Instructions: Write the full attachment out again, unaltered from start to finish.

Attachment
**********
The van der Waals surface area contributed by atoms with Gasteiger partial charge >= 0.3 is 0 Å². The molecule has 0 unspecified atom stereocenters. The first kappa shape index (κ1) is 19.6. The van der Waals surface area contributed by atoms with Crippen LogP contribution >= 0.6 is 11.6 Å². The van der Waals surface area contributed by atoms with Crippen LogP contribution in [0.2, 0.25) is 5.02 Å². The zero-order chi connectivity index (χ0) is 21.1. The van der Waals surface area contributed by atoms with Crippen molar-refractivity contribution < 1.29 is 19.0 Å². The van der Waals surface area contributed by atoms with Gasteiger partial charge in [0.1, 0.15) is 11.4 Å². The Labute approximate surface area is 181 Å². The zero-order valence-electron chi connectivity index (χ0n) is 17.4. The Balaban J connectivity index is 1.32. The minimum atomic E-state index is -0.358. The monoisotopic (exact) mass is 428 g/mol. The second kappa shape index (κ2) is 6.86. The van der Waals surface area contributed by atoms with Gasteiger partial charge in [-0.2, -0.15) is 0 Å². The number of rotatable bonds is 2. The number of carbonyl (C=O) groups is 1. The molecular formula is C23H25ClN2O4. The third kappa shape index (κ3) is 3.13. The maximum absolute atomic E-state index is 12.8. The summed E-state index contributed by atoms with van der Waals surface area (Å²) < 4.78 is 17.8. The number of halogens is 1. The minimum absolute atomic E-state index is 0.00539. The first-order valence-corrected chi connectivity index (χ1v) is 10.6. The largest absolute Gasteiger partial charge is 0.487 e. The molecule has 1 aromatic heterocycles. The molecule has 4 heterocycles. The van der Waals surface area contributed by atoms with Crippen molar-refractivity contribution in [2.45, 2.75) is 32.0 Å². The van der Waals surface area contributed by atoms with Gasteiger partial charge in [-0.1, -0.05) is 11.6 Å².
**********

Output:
The van der Waals surface area contributed by atoms with Gasteiger partial charge >= 0.3 is 0 Å². The molecule has 0 unspecified atom stereocenters. The first kappa shape index (κ1) is 19.6. The van der Waals surface area contributed by atoms with Crippen LogP contribution >= 0.6 is 11.6 Å². The van der Waals surface area contributed by atoms with Crippen LogP contribution in [0.2, 0.25) is 5.02 Å². The zero-order chi connectivity index (χ0) is 21.1. The van der Waals surface area contributed by atoms with Crippen molar-refractivity contribution < 1.29 is 19.0 Å². The van der Waals surface area contributed by atoms with Gasteiger partial charge in [0.1, 0.15) is 11.4 Å². The Labute approximate surface area is 181 Å². The zero-order valence-electron chi connectivity index (χ0n) is 17.4. The Balaban J connectivity index is 1.32. The minimum atomic E-state index is -0.358. The monoisotopic (exact) mass is 428 g/mol. The second kappa shape index (κ2) is 6.86. The van der Waals surface area contributed by atoms with Gasteiger partial charge in [-0.2, -0.15) is 0 Å². The number of rotatable bonds is 2. The number of carbonyl (C=O) groups is 1. The molecular formula is C23H25ClN2O4. The third kappa shape index (κ3) is 3.13. The maximum absolute atomic E-state index is 12.8. The summed E-state index contributed by atoms with van der Waals surface area (Å²) < 4.78 is 17.8. The number of halogens is 1. The minimum absolute atomic E-state index is 0.00539. The first-order valence-corrected chi connectivity index (χ1v) is 10.6. The largest absolute Gasteiger partial charge is 0.487 e. The molecule has 1 aromatic heterocycles. The molecule has 4 heterocycles. The van der Waals surface area contributed by atoms with Crippen molar-refractivity contribution in [2.45, 2.75) is 32.0 Å². The van der Waals surface area contributed by atoms with Gasteiger partial charge in [-0.1, -0.05) is 11.6 Å².